On Thursday, Yascha Mounk, professor of the practice of international affairs at Johns Hopkins University, gave a lecture titled “The Great Experiment: Why Diverse Democracies Fall Apart and How They Can Endure.” The lecture, which was hosted by the Center for the Study of American Democracy (CSAD), focused on the challenges that come with what Mounk termed the world’s “Second Great Experiment” — building successful ethnically and religiously diverse democracies — and why there is still reason for optimism.
The event — CSAD’s final program of the year — was held in the Oden Hall Auditorium with about 50 students and professors in attendance. Director of CSAD and Professor of Political Science Joseph Klesner introduced Mounk as a German-born public intellectual who serves as host of a weekly podcast “The Good Fight,” is a contributor to publications such as the New York Times and The Atlantic and is a senior fellow at the Council on Foreign Relations.
Mounk gave three potential reasons for the recent rise of authoritarian populism around the world: a stagnation in living standards, the rise of social media and increasingly multi-ethnic populations in formerly homogenous democracies. He focused his talk on the final reason, seeking to address the question of how to best enable diverse and equal democracies to function when there is little historical precedent for them.
To illustrate why maintaining multi-ethnic democracies is so difficult, Mounk said that he regularly poses to his students the question of whether or not a hot dog is a sandwich. After they answer the question (which never fails to divide the room), he tells them that they have a choice: Either they and those who agree with them can get $8 and their opponents $10, or they can get $7 and their opponents $3. Most students choose the latter, demonstrating the natural tendency of humans to form groups and discriminate against those who think differently. Although the example is lighthearted, it represents a larger historical pattern of race, religion and culture dividing people across history.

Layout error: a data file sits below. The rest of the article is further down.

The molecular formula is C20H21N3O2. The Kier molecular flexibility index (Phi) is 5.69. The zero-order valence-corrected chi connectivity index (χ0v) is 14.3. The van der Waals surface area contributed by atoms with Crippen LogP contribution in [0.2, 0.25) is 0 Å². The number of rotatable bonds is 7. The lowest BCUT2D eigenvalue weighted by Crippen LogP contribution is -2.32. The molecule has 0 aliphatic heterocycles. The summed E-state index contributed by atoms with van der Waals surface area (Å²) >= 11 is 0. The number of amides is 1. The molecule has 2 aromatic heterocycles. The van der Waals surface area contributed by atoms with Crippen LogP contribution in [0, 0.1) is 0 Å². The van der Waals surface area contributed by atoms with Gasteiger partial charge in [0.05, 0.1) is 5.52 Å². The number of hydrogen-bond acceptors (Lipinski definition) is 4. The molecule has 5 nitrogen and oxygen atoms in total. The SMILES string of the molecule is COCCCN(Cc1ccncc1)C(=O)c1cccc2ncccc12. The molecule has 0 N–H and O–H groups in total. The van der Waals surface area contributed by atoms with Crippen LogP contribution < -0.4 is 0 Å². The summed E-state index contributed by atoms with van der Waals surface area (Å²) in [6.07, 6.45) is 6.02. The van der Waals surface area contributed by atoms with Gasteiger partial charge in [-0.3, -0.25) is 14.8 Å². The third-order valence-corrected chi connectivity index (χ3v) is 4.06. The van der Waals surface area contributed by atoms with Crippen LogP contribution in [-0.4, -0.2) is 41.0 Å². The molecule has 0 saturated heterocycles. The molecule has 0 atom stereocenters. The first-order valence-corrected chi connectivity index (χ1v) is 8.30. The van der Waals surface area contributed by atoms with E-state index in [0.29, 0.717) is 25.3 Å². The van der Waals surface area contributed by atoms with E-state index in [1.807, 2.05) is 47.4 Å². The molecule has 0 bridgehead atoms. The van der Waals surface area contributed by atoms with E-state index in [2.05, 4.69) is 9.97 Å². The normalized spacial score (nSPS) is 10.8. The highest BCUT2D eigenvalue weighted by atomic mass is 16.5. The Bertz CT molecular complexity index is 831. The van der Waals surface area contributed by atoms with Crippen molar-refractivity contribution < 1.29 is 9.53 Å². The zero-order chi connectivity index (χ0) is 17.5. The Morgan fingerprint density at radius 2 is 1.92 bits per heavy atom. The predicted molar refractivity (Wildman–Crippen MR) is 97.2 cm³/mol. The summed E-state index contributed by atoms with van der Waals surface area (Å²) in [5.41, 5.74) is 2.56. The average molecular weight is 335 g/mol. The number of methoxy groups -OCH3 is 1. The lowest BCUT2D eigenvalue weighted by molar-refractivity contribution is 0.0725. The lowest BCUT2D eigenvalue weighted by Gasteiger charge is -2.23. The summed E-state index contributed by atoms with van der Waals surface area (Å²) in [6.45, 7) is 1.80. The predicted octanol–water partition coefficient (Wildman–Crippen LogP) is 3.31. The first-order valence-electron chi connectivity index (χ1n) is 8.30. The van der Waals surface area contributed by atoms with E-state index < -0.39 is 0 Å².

“It’s all kinds of criteria by which people have historically discriminated against each other. But when you look at all the annals of human history, some of the most common criteria have been around categories of group identity,” he said.
Mounk suggested that although democratic institutions play a big part in maintaining peace in multi-ethnic societies, some characteristics unique to democracy also contribute to hostility between groups: Unlike in a monarchy, the bearers of power in a democracy are constantly shifting, meaning that the arrival of new groups may cause a current majority to lose their power — a fear that may cause increased aggression toward minority groups.
Mounk noted, however, that countries have made considerable progress in the last 50 years. He said that although it is understandable for people to be impatient about eliminating the discrimination that remains, studies show that the descendants of immigrants to the United States and European countries have been more successful with every passing generation. The percentage of minority groups represented in the upper tiers of most fields has also greatly increased in the last couple of decades.
To combat this kind of out-group discrimination in democratic regimes, Mounk emphasized the importance of guaranteed individual rights, which give citizens the freedom to participate in any group on a sub-national level. “The reason why we respect groups in a liberal society is because the members are voluntarily part of it,” he said.
But he also spoke of the need for national solidarity — or patriotism — that transcends individual groups. “Patriotism could often be the thing that draws us out from our own narrow communities, but it allows me to, say — I might be a white Protestant person in Boston. But when I see someone who is Black and Muslim in L.A., we actually have something in common, which is that we’re both American. And so we owe a certain amount of solidarity to each other,” he said.